Top of the Stack
Sex has to be really twisted for it to do any good on a small screen.
“We did want to make sure the full span of the game’s history was represented, and include a sampling of profiles of great players and coaches, and the many ways peculiar to basketball that the sport presents itself, from clowning to analytics.”
If the ’60s was one great party, what happened in the Yuppie ’80s? Could sobriety and fitness be any fun at all?
How listening to baseball on the radio rescued the author after tragedy struck.
How Ali pulled off his most unlikely triumph.
A profile of a man who was to the Harlem Globetrotters what its author, Peter Goldman, was to Newsweek: largely anonymous, devoted to the institution, gaited for the long run.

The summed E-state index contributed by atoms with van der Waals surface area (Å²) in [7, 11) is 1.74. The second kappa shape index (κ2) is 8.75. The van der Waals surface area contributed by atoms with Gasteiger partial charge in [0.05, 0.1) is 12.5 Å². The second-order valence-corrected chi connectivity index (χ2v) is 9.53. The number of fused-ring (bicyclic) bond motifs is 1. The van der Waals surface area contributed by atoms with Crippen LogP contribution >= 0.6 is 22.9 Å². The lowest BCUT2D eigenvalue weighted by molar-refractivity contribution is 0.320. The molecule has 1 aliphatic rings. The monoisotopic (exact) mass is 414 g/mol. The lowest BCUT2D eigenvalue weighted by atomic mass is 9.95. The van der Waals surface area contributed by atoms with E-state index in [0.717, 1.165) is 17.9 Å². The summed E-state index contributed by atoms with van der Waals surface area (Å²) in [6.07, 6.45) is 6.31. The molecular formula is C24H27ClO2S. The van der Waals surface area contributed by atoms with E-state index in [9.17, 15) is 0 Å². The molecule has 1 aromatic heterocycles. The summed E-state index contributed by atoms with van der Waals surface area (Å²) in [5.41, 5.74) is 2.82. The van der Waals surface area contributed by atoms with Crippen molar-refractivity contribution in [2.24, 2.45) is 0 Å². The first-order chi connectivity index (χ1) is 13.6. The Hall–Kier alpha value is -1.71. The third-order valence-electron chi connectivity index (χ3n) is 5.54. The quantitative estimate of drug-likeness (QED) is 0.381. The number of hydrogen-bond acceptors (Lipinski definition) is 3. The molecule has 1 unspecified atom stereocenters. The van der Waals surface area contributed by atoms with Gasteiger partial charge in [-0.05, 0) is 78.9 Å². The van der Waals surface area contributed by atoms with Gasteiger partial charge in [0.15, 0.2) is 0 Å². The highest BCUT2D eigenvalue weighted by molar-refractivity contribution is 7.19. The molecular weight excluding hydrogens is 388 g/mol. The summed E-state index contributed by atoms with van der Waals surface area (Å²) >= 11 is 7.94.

Eve’s sweet pipe dream—a love letter to one of our greatest singers.
My father, the cartoonist.
Charles Bowden, who made his bones writing about the drug wars in Texas and Mexico, travels to Venice, Italy, to take Marcella Hazan’s final cooking class where he learns the most important ingredient in a kitchen is common sense.
How Sugar Ray Leonard outfoxed Tommy Hearns and brought “The Hitman“ to his knees in Vegas.
What happens when Cary Grant, the most debonair movie star of them all, calls you up to tell you he likes your writing? Diane K. Shah finds out if it is too good to be true (hint: It’s not).
Eve Babitz on why dancing—specifically, ballroom dancing—is better than sex.
The charming, nonchalant elegance of Fred Astaire—Where has the glamour gone?